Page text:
“I observe, I listen and… I write”: the secrets of the Sila Lifetime Achievement Award Vivian Lamarque


By John

The bright and cheerful eyes, the enchanted and placid expression as the collective imagination returns the typical figure of the grandmother, ready to welcome you with a smile, a hug, and to give you advice and fairy tales: for the little ones and their dreamy universe, for the adults, and the search to be better people in a better world. Meet and talk with Vivian Lamarque gives back an inescapable certainty. She could not have been anything but an artist, poet and writer.
In Cosenza for a master lecture on the topic, it goes without saying, “What is poetry (according to Vivian Lamarque)” and why she received the Sila ’49 Lifetime Achievement Award, one of the most historic and well-known literary awards in the Italian national scene. «The latest collection of verses published by Vivian Lamarque is entitled “Old Woman’s Love”. But her first one, published over 40 years ago, already dealt with a similar theme, that is, young woman’s love. All this proves how constant the presence of a muse can be in one of the greatest poets of her generation…». The motivation of the Sila jurors pays homage to a long career full of significant works that have made the hearts and souls of many readers vibrate. Without forgetting that Lamarque’s audience continues to include people of all age groups, from children to adolescents, thanks to her commitment as an author of original fairy tales and translator of traditional fairy tales, up to young and old, intoxicated by her poetic arts. Yes, precisely “old”, a word that the Milanese poet uses without worrying about being labelled as politically incorrect.
“Old Woman’s Love”… does the anagraphic question succeed in revolutionizing the perception of life facts even in your poems?
“For almost seventy years, in my work, life and poetry have always mirrored each other. I tried to separate them by starting to write a story of my life, but just as life stubbornly creeps into poetry, so in autobiography the verses rush in just as stubbornly.”
There are many striking features in her compositions, first of all that of simplicity. Is it a style that she has built or is it pure spontaneity?
“Just as a singer doesn’t choose whether to be a tenor or a baritone, I can’t choose my poetic voice, I have what I have, like the color of my eyes and hair. I recognize it even in my first poems, written when I was ten: ugly, sure, but I was already me, especially in my use of self-irony.”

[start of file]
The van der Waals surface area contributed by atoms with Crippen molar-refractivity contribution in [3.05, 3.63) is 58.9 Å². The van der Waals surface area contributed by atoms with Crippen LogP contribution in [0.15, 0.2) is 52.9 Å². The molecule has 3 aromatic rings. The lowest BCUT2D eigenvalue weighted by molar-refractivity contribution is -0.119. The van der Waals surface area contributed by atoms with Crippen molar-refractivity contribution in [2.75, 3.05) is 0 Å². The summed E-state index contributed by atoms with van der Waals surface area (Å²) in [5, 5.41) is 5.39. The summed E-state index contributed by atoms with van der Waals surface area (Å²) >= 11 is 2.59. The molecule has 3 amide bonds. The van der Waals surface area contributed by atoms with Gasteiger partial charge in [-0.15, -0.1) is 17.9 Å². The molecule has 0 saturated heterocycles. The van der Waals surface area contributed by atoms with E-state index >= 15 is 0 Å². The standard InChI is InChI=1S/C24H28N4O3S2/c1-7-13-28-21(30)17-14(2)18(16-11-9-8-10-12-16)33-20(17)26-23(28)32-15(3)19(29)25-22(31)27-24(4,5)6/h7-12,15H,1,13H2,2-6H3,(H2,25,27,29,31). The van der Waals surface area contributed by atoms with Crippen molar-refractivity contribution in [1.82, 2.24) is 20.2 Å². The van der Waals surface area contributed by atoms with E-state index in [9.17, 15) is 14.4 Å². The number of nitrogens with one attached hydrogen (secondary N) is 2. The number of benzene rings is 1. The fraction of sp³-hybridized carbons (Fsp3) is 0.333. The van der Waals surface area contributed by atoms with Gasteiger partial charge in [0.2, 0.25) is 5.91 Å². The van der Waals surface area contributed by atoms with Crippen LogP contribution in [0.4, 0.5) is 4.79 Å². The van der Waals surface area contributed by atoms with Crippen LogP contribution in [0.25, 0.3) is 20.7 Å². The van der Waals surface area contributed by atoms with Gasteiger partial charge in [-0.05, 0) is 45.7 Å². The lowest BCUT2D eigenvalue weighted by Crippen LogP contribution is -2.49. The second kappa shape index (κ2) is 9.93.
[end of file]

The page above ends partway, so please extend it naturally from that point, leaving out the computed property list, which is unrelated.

How his verses are born…
«I am a great “watcher” and a “listener”. Often the watching begins from the windows of my house (examples in extinction, the watchers from the windows, especially in the north). Or from the train windows (even from there few watch, often they even lower the curtain to avoid reflections on the computer screens). In “L’amore da vecchia” there is an entire section of Poesie Ferroviarie and other new ones are arriving. The incipit always presents itself, when it feels like it. Then around that the poem is born that I will start correcting again after weeks or months, I even correct the books already printed».
Poetry lives on sensitivity. On the author’s personal interpretations of direct or indirect experiences of himself or others…
«I also listen to voices and dialogues a lot. After all, I spent almost all my childhood in movie theaters, even the screens are windows, I went in when it was light and left when it was dark. Back then you didn’t have to leave the theater at the end of the movie like today. I talk about all this in the introduction to the section of cinematographic poems, each one has a movie title as its title, there are 14, from the 1950s to today».
She has written several original fairy tales and translated many from the classical tradition. A boundless love for the world of fairy tales…
«In my lonely childhood, fairy tale books were my roommates, with them I ate at the table what my mother had prepared for me in the morning, when she came back from work I was already asleep. (I lost my adoptive father when I was 4, I met my biological father when I was 26). I still have almost all those books, some underlined according to my liking. After many years, fairy tales also knocked at my pen, I was already a mother of Miryam. One of the first titles is “The Little Girl Who Ate Wolves”. The last one, from a few months ago, is very dear to me, it talks about the unhappy children on the boats of the Mediterranean, but with delicacy and with a happy ending that I hope will come true one day. The title is “Story with sea, sky and fear” (Salani)».
In both society and school, it seems that poetry is increasingly relegating itself to a niche…
“Above all, teachers no longer make people study poems by heart. The little hands, The grandmothers Lucie, There were three hundred, they were young and strong, From the mossy atriums with falling holes, The disease rages, we lack bread, in the evenings in the houses “me la prova me la prova”, the children asked whoever they happened to be around, in the end, everyone at home learned the verses and never forgot them. The publisher Piero Manni has collected some beautiful ones in “Che dice la pioggiarellina di marzo” and I too in the anthology with the publisher Nicola Crocetti entitled “Bei cipressetti, cipressetti miei”. Twenty years ago, with my students, aged 15 or 16, in class we read the poems in chorus, all together. The first reading did not always move them but the repetition, several times, just like with songs, captured them. In high school I had two teachers who were in love with poetry, I already had the seed in a corner, but their passion warmed it and matured it like a sun. If the teacher doesn’t love it, the contagion can’t happen”.